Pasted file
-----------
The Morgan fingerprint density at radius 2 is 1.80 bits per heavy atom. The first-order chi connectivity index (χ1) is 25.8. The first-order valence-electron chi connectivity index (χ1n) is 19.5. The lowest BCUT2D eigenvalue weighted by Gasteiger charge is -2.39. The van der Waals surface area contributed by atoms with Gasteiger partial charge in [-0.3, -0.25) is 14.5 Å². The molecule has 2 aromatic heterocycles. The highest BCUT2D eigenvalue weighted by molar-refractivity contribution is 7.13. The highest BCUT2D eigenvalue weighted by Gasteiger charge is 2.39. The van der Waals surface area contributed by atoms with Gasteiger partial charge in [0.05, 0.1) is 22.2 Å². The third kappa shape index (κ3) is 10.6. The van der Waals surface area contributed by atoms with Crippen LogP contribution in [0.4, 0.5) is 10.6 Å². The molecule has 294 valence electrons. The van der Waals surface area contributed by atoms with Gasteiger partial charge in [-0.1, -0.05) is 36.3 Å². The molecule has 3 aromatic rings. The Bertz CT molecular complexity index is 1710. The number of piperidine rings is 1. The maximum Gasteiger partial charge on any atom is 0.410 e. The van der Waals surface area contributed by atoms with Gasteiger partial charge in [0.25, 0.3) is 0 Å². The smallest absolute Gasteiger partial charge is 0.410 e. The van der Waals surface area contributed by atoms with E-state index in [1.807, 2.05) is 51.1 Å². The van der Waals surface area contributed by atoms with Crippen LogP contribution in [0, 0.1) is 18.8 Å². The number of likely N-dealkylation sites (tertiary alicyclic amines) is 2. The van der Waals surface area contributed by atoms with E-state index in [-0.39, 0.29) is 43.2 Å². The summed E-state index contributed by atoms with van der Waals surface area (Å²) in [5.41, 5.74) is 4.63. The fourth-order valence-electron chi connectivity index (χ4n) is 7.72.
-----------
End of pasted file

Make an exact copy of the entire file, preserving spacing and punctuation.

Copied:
The Morgan fingerprint density at radius 2 is 1.80 bits per heavy atom. The first-order chi connectivity index (χ1) is 25.8. The first-order valence-electron chi connectivity index (χ1n) is 19.5. The lowest BCUT2D eigenvalue weighted by Gasteiger charge is -2.39. The van der Waals surface area contributed by atoms with Gasteiger partial charge in [-0.3, -0.25) is 14.5 Å². The molecule has 2 aromatic heterocycles. The highest BCUT2D eigenvalue weighted by molar-refractivity contribution is 7.13. The highest BCUT2D eigenvalue weighted by Gasteiger charge is 2.39. The van der Waals surface area contributed by atoms with Gasteiger partial charge in [0.05, 0.1) is 22.2 Å². The third kappa shape index (κ3) is 10.6. The van der Waals surface area contributed by atoms with Crippen LogP contribution in [0.4, 0.5) is 10.6 Å². The molecule has 294 valence electrons. The van der Waals surface area contributed by atoms with Gasteiger partial charge in [-0.1, -0.05) is 36.3 Å². The molecule has 3 aromatic rings. The Bertz CT molecular complexity index is 1710. The number of piperidine rings is 1. The maximum Gasteiger partial charge on any atom is 0.410 e. The van der Waals surface area contributed by atoms with Gasteiger partial charge in [0.25, 0.3) is 0 Å². The smallest absolute Gasteiger partial charge is 0.410 e. The van der Waals surface area contributed by atoms with E-state index in [1.807, 2.05) is 51.1 Å². The van der Waals surface area contributed by atoms with Crippen LogP contribution in [0, 0.1) is 18.8 Å². The number of likely N-dealkylation sites (tertiary alicyclic amines) is 2. The van der Waals surface area contributed by atoms with E-state index in [-0.39, 0.29) is 43.2 Å². The summed E-state index contributed by atoms with van der Waals surface area (Å²) in [5.41, 5.74) is 4.63. The fourth-order valence-electron chi connectivity index (χ4n) is 7.72.